Feeding “deoxyribonucleic acid” into an anagram generator, one receives results like “a crucible decoy dioxin” and “a cubicle diced irony ox” and “a cubic code dioxin lyre” and “a bouncily dicier codex.” These lettristic recombinations fittingly suggest animals turned into conundrums on laboratory workbenches and harps made from humanly concocted chemicals playing geometric melodies and books sliced up into elusive components. This is tellingly ironic, as the science of genetics and the genre of bio-poetic art intersect most productively at the level of the malleable, protean Letter.
On a very rainy afternoon on the 18th of September, in a shared art space in Marrickville, Sydney (Frontyard), nine poets read their work: Astrid Lorange, Pam Brown, Alison Coppe, Emily Stewart, Yasmin Heisler, Holly Isemonger, catherine vidler, Dave Drayton and Nick Whittock. The reading was organized by SOd Press, an Australian small press focusing on radical poetics: a press begun by a.j. carruthers and now a collaborative project between myself and him.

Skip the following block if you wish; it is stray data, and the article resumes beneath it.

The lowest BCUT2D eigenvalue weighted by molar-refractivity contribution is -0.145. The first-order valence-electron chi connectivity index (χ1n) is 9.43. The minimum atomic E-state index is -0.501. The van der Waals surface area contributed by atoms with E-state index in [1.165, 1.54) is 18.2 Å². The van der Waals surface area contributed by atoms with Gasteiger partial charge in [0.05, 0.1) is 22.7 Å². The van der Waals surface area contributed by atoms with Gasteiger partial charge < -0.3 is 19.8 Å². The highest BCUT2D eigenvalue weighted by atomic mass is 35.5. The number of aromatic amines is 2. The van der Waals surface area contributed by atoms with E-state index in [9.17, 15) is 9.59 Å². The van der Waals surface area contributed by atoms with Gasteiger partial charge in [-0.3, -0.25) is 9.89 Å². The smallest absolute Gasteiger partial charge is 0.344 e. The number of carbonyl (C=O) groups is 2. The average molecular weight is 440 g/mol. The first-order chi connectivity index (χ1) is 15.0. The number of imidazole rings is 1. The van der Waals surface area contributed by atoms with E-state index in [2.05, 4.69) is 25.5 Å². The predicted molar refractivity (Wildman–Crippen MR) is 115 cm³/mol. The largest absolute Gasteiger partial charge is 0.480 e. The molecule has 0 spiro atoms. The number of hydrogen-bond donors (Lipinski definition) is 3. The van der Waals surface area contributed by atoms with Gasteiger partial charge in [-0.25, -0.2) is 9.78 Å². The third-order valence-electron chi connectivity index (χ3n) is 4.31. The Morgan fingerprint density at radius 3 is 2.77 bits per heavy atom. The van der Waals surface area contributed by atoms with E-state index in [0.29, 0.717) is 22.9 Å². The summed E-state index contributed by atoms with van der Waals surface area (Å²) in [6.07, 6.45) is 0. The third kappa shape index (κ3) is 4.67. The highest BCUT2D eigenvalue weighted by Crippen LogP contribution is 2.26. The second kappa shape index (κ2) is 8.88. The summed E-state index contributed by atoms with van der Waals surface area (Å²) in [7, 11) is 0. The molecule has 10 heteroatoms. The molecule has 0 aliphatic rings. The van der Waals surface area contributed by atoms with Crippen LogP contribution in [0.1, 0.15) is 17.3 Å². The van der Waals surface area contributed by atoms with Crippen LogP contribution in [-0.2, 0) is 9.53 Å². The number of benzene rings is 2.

Some artists cannot afford to believe that aesthetics are not inextricably tied to politics. In my final post of the series, I continue summarizing the significance of artists who, in giving expression to their visions of truth and meaning, ultimately resist normative discourses by refracting status quo representations of the world.
Female names dominate the dedications and acknowledgements of Emily Stewart’s book of poems, Knocks (Vagabond Press: 2016). The closing sentence of the acknowledgements section? “girl poets everywhere: this is for you.”To read Stewart is to be in the company of women. The launches of Knocks have so far embodied this sense of a poetry girl gang. In Sydney, it was launched by Pam Brown, with readings by Elena Gomez and Holly Isemonger (August 14, 2016).